The Life of a Lancer in the Wars of the Punjaub, or, Seven Years in India, 1843-50

James Gilling, John H. Rumsby

Date Published :
April 2014
Publisher :
Helion and Company
Illustration :
17 b/w illustrations
Format Available    QuantityPrice
Binding. : Hardback
ISBN : 9781909982239
Pages : 160
Dimensions : 9 X 6 inches
Stock Status : Available


This book comprises a new edition of the memoirs of a private soldier, James Gilling, originally published in 1855. Gilling served in the Ninth Lancers of the British army, and he gives a well-written, frank, and lively account of his time in India from 1843 to 1850, during which time he took part in both Anglo-Sikh Wars. It is the only published memoir written from the ranks of a lancer regiment at this period, and includes many outspoken opinions about army life, the conduct of war in India, and his fellow soldiers of all ranks.

Original copies of this book are extremely rare; none have been traced in the major British and US libraries. The text has been transcribed from a photocopy in the National Army Museum London, UK.

The memoir is an unusually frank and detailed account of the life of a cavalry soldier in India, with stories of incidents and individuals, alternating with the author's experiences in the fierce struggle against the well-trained armies of the Sikh nation. Gilling by his own admission was no hero, but just an ordinary soldier who got into scrapes and didn't enjoy soldiering very much, but did his duty when required. In 1850 he purchased his discharge from the army, and emigrated to the United States of America, where he settled in Lyons City, Iowa, and took up his old trade as a hairdresser. He died in 1861.

However, this is not merely a reprint of a rare nineteenth century memoir. The author, a specialist on the British cavalry of the early nineteenth century, has written a full introduction on the life in the cavalry at this period, including the careers of the many officers and comrades mentioned by Gilling. This introduction is drawn from extensive research in primary archives at the British Library, National Archives, and regimental archives, as well as contemporary published and unpublished journals. The work is fully annotated, and includes an extensive list of sources. It therefore provides new depth and perspective on the life of those who formed the ranks of the mounted arm of the British army.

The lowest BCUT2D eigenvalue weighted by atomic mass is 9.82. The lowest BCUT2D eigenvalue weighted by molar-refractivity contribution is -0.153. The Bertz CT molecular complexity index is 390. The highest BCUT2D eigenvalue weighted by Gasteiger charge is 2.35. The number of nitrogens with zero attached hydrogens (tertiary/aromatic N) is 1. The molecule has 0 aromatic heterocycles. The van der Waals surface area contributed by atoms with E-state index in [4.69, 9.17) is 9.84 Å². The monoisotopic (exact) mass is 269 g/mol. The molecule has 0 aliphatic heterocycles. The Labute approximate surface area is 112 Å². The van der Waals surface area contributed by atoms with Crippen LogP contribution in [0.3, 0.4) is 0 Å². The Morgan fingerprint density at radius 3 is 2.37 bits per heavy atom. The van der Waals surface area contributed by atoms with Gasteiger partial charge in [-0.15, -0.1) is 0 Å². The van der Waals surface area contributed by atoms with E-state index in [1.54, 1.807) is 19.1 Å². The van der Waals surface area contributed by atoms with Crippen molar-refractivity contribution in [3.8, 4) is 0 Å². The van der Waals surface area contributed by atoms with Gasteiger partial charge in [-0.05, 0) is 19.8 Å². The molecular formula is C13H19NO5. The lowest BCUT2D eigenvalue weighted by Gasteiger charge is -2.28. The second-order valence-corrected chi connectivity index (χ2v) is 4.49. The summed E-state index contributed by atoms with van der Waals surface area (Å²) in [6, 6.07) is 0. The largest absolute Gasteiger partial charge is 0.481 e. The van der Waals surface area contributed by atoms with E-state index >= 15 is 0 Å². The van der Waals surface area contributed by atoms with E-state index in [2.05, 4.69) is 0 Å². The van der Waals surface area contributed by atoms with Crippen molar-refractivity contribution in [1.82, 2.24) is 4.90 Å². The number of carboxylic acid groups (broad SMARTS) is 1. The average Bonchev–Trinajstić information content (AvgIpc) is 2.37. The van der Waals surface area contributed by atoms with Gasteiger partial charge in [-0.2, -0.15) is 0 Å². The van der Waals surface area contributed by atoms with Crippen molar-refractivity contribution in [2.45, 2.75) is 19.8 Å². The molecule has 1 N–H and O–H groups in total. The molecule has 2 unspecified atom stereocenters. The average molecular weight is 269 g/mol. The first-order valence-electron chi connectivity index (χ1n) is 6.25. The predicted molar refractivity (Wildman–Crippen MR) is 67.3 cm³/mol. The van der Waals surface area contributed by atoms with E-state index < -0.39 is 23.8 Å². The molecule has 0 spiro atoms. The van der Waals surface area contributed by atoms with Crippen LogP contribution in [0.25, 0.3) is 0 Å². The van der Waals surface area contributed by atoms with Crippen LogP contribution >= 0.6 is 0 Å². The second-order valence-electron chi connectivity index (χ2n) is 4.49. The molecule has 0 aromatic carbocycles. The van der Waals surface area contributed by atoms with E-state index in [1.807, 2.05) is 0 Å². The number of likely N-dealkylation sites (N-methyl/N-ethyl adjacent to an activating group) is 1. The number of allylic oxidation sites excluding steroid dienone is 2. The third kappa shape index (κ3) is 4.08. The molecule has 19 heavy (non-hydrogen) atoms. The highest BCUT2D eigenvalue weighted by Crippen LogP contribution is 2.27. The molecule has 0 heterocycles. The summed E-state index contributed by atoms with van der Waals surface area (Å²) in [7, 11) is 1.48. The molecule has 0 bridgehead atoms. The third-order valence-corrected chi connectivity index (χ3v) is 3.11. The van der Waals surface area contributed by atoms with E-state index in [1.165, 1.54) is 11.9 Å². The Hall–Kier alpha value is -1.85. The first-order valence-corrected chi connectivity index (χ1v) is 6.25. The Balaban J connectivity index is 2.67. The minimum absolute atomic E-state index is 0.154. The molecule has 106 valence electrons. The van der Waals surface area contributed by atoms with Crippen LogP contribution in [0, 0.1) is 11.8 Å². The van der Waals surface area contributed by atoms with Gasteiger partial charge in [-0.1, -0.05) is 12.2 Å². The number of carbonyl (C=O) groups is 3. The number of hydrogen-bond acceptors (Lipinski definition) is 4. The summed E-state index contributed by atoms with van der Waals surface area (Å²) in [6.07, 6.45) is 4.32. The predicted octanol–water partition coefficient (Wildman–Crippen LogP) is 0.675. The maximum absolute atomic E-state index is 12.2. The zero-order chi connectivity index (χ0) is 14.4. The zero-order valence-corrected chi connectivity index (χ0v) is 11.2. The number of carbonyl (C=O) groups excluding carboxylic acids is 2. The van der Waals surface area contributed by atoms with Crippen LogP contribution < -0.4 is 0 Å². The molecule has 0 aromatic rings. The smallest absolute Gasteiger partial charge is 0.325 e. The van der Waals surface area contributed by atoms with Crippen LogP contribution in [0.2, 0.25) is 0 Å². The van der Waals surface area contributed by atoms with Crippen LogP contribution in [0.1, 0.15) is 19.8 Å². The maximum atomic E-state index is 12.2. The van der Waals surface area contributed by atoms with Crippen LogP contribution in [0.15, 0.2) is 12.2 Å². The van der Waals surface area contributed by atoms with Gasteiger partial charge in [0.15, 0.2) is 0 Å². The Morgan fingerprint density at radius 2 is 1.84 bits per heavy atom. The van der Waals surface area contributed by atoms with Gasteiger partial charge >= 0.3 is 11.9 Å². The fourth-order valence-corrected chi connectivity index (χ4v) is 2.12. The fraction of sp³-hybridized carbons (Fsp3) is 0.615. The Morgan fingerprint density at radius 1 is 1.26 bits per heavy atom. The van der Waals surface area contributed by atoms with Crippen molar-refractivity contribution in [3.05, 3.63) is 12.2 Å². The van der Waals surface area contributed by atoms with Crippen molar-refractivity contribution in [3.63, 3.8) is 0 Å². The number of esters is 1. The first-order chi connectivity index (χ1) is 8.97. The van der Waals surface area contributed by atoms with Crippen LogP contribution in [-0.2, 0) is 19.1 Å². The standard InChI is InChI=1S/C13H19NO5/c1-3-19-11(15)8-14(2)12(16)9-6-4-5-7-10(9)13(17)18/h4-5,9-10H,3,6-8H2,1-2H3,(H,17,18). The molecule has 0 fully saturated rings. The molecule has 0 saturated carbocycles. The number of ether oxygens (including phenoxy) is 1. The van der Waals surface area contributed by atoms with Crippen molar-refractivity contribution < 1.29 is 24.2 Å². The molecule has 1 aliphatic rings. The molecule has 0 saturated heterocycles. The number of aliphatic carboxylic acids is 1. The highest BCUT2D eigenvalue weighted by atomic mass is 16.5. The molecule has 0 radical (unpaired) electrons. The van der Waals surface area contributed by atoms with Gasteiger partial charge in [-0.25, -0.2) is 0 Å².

This book will appeal to the many people with an amateur but often very knowledgeable interest in the history of the British army, as well as to all those with a more specialist interest in the history of the British army, including university staff and students and special-interest groups and societies. The book will have a particular appeal for those Sikhs worldwide who have an interest in the military heritage of their community, as well as to family historians with ancestors who served in the British army in India.


“ … a thoroughly gripping read … Highly recommended to all with an interest in the history of India and, of course, to those with a special interest in the 9th Lancers and their descendants.”

- Medal News

“ … a fascinating read.”

- Bulletin of the Military Historical Society

“ … a welcome addition to the understanding of the Sikh wars

- Chowkidar (BACSA)

"Both the editor and publisher should be commended highly for returning a valuable lost narrative to general circulation."

- Society of Friends of the National Army Museum

“ … Gilling’s account is a very handy text by any standards, but what makes it particularly useful is the very detailed introduction by John Rumsby and his copious and informative notes throughout the book. The book should become an essential source for anyone interested in the Sikh wars and soldiering in India at that time”.

- Asian Affairs

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